Dictionary.com

extenuate

[ ik-sten-yoo-eyt ]
/ ɪkˈstɛn yuˌeɪt /
Save This Word!
See synonyms for: extenuate / extenuating / extenuative on Thesaurus.com

verb (used with object), ex·ten·u·at·ed, ex·ten·u·at·ing.
to represent (a fault, offense, etc.) as less serious: to extenuate a crime.
to serve to make (a fault, offense, etc.) seem less serious.
to underestimate, underrate, or make light of: Do not extenuate the difficulties we are in.
Archaic.
  1. to make thin, lean, or emaciated.
  2. to reduce the consistency or density of.
QUIZ
CUDDLE UP! A COZY QUIZ ON FALL WORDS HAS ARRIVED
If autumn is your ideal season, spice up your repertoire of "fall" vocabulary with this quiz on some warm and vivid descriptive words for the season.
Question 1 of 10
Which of the following words means “to make a crackling sound; crackle”?
Meet Grammar CoachWrite or paste your essay, email, or story into Grammar Coach and get grammar helpImprove Your Writing
Meet Grammar CoachImprove Your Writing
Write or paste your essay, email, or story into Grammar Coach and get grammar help

Origin of extenuate

1375–1425; late Middle English (adj.) <Latin extenuātus, past participle of extenuāre, equivalent to ex-ex-1 + tenuāre to make thin or small; see -ate1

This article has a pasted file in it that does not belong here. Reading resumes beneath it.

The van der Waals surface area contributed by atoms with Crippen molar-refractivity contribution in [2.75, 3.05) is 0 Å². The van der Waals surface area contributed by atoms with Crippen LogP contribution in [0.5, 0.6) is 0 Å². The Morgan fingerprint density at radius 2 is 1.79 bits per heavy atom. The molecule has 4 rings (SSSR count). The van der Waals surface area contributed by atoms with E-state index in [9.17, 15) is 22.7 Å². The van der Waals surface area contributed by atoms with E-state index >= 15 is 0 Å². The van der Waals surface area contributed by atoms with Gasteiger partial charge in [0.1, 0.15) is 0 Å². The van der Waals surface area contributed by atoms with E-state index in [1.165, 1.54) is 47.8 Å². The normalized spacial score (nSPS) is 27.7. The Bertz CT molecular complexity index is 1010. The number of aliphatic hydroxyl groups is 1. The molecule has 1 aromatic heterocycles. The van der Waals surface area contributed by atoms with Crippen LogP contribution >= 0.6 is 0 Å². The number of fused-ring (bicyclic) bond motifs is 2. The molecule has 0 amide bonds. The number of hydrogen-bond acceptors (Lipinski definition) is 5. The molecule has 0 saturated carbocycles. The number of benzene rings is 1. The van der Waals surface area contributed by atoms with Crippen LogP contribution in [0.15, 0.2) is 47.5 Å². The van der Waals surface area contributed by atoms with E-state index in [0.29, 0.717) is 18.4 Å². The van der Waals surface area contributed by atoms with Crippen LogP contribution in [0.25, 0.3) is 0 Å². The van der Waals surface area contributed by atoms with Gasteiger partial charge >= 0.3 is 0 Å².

OTHER WORDS FROM extenuate

ex·ten·u·at·ing, adjectiveex·ten·u·a·tive, adjectiveex·ten·u·a·tor, nounnon·ex·ten·u·a·tive, adjective
Dictionary.com Unabridged Based on the Random House Unabridged Dictionary, © Random House, Inc. 2021

How to use extenuate in a sentence

British Dictionary definitions for extenuate

extenuate
/ (ɪkˈstɛnjʊˌeɪt) /

verb (tr)
to represent (an offence, a fault, etc) as being less serious than it appears, as by showing mitigating circumstances
to cause to be or appear less serious; mitigate
to underestimate or make light of
archaic
  1. to emaciate or weaken
  2. to dilute or thin out

Derived forms of extenuate

extenuating, adjectiveextenuation, nounextenuator, nounextenuatory, adjective

Word Origin for extenuate

C16: from Latin extenuāre to make thin, from tenuis thin, frail
Collins English Dictionary - Complete & Unabridged 2012 Digital Edition © William Collins Sons & Co. Ltd. 1979, 1986 © HarperCollins Publishers 1998, 2000, 2003, 2005, 2006, 2007, 2009, 2012
FEEDBACK